Season of Creation 2016
Each year, from 1 September, the Global Day of Prayer for the Care of Creation, to 4 October, St Francis of Assisi Day, many Anglicans use the Season of Creation – also known as Creation Time – to pray and celebrate with creation, focus on the story of Earth, and commit to a ministry of healing Earth.
I invite us all to make space in daily prayer for out earth; that we may be responsible stewards of this creation in which we depend for life; this creation that God created in great joy and hope. See web pages of the sponsoring organizations listed below below for prayers and liturgies for the season.
2016: This year Anglican Communion Environmental Network is partnering the Global Catholic Climate Forum, the World Council of Churches, the ACT Alliance and GreenFaith to promote the Day of Prayer and gather resources to assist all faithful people to take part in the Season.
the Divine could not
express itself in any single being,
the Divine created the great multiplicity
of beings so that the perfection lacking to one
would be supplied by the others. Thus the whole
universe together participates in and manifests
the divine more than any single being
St Thomas Aquinas (1225 – 1274)
The Rev Sheila Seekins
Blessing. The church’s best kept secret!
I sit this morning, Monday, August 1, at 5:30 to write wonderful, inspiring words. I love preaching.
Instead, no words, instead: tears.
-tears of regret for my need to find something to fix or solve
-tears for your stories of grief, of loss, of yearning and hunger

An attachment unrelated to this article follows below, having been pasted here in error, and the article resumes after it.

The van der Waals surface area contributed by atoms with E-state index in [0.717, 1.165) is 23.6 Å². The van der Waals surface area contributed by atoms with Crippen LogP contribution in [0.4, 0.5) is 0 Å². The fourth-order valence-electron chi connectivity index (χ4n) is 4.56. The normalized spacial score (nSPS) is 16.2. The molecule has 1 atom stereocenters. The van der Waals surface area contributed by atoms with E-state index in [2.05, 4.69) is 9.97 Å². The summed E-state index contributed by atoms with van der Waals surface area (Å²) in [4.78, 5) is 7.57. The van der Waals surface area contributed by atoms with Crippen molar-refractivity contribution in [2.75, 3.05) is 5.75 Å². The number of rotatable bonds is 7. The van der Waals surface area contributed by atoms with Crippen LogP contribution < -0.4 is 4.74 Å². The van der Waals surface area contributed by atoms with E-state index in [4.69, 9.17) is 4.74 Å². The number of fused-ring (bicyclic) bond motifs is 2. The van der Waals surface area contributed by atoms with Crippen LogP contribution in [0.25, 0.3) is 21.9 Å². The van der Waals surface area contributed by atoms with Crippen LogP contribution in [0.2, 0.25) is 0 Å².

-tears of gratitude for your beauty and mystery
-tears of joy for your faithfulness and glimpses of God.
So, little need for many words this morning. Instead , tears.
And gesture: the sign of the cross, morning ritual.
Blessed Be, Holy One, your people of St John Baptist, today and always.
Blessed Be your Creating, Healing, Calling and Sending Actions in our lives this day.
Blessed and Lively Be your Peace this day
August 6 is the Feast of the Transfiguration. (see Luke 9:28 to 36). Jesus took Peter, James and John up the mountain to pray. They witnessed the brilliance of the Holy One; they “saw” Moses and Elijah talking with Jesus about his departure in the near future in Jerusalem. Not exactly a comfortable conversation, or a comfortable every day brilliance. Some experience in even common, every day prayer teaches that sometimes the presence of God is not “comfortable.” Peter, James and John were more than uncomfortable, they were terrified; and in those days did not tell anyone what they saw. Out of a cloud, a voice said: “This is my Son, my chosen. Listen to him.” I wonder if they got the message.
May we expect each day glimpses of Transfiguration.
May we use our human power for God’s work of reconciliation, of hope, of tending God’s garden, this creation in which we are all inter-connected.
The Rev. Sheila Seekins.
The Episcopal Church of St. John Baptist 200 Main St., Thomaston, Maine 04861
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